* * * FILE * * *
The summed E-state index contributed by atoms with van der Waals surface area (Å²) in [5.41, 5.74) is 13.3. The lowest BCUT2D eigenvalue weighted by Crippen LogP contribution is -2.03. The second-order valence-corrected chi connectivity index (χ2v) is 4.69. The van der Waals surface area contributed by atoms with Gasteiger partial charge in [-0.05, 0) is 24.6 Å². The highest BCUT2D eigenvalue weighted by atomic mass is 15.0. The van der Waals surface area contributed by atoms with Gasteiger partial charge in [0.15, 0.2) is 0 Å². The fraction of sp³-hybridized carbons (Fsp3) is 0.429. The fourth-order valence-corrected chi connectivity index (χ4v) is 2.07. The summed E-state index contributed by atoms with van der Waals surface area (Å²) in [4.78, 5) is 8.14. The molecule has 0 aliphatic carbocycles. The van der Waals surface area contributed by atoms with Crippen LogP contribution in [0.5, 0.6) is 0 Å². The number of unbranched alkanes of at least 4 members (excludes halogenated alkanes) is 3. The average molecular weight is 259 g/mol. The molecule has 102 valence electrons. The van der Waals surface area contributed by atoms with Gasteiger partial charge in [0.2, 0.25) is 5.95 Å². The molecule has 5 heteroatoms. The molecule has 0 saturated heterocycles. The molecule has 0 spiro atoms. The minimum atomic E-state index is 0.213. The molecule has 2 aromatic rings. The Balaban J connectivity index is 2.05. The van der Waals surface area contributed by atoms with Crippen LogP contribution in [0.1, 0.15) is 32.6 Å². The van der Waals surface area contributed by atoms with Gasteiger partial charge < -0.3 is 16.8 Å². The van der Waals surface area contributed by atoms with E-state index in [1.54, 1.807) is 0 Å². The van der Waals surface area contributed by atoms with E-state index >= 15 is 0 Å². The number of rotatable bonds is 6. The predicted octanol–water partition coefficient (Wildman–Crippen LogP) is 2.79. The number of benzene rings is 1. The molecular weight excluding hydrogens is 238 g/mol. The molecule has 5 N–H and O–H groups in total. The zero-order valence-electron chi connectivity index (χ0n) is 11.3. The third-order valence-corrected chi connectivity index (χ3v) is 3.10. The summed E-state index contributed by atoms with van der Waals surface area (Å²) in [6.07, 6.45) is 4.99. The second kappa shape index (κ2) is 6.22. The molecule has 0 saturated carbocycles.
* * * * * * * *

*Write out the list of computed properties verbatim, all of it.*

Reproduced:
The summed E-state index contributed by atoms with van der Waals surface area (Å²) in [5.41, 5.74) is 13.3. The lowest BCUT2D eigenvalue weighted by Crippen LogP contribution is -2.03. The second-order valence-corrected chi connectivity index (χ2v) is 4.69. The van der Waals surface area contributed by atoms with Gasteiger partial charge in [-0.05, 0) is 24.6 Å². The highest BCUT2D eigenvalue weighted by atomic mass is 15.0. The van der Waals surface area contributed by atoms with Gasteiger partial charge in [0.15, 0.2) is 0 Å². The fraction of sp³-hybridized carbons (Fsp3) is 0.429. The fourth-order valence-corrected chi connectivity index (χ4v) is 2.07. The summed E-state index contributed by atoms with van der Waals surface area (Å²) in [4.78, 5) is 8.14. The molecule has 0 aliphatic carbocycles. The van der Waals surface area contributed by atoms with Crippen LogP contribution in [0.5, 0.6) is 0 Å². The number of unbranched alkanes of at least 4 members (excludes halogenated alkanes) is 3. The average molecular weight is 259 g/mol. The molecule has 102 valence electrons. The van der Waals surface area contributed by atoms with Gasteiger partial charge in [0.2, 0.25) is 5.95 Å². The molecule has 5 heteroatoms. The molecule has 0 saturated heterocycles. The molecule has 0 spiro atoms. The minimum atomic E-state index is 0.213. The molecule has 2 aromatic rings. The Balaban J connectivity index is 2.05. The van der Waals surface area contributed by atoms with Crippen LogP contribution in [0.1, 0.15) is 32.6 Å². The van der Waals surface area contributed by atoms with Gasteiger partial charge < -0.3 is 16.8 Å². The van der Waals surface area contributed by atoms with E-state index in [1.54, 1.807) is 0 Å². The van der Waals surface area contributed by atoms with E-state index >= 15 is 0 Å². The number of rotatable bonds is 6. The predicted octanol–water partition coefficient (Wildman–Crippen LogP) is 2.79. The number of benzene rings is 1. The molecular weight excluding hydrogens is 238 g/mol. The molecule has 5 N–H and O–H groups in total. The zero-order valence-electron chi connectivity index (χ0n) is 11.3. The third-order valence-corrected chi connectivity index (χ3v) is 3.10. The summed E-state index contributed by atoms with van der Waals surface area (Å²) in [6.07, 6.45) is 4.99. The second kappa shape index (κ2) is 6.22. The molecule has 0 saturated carbocycles.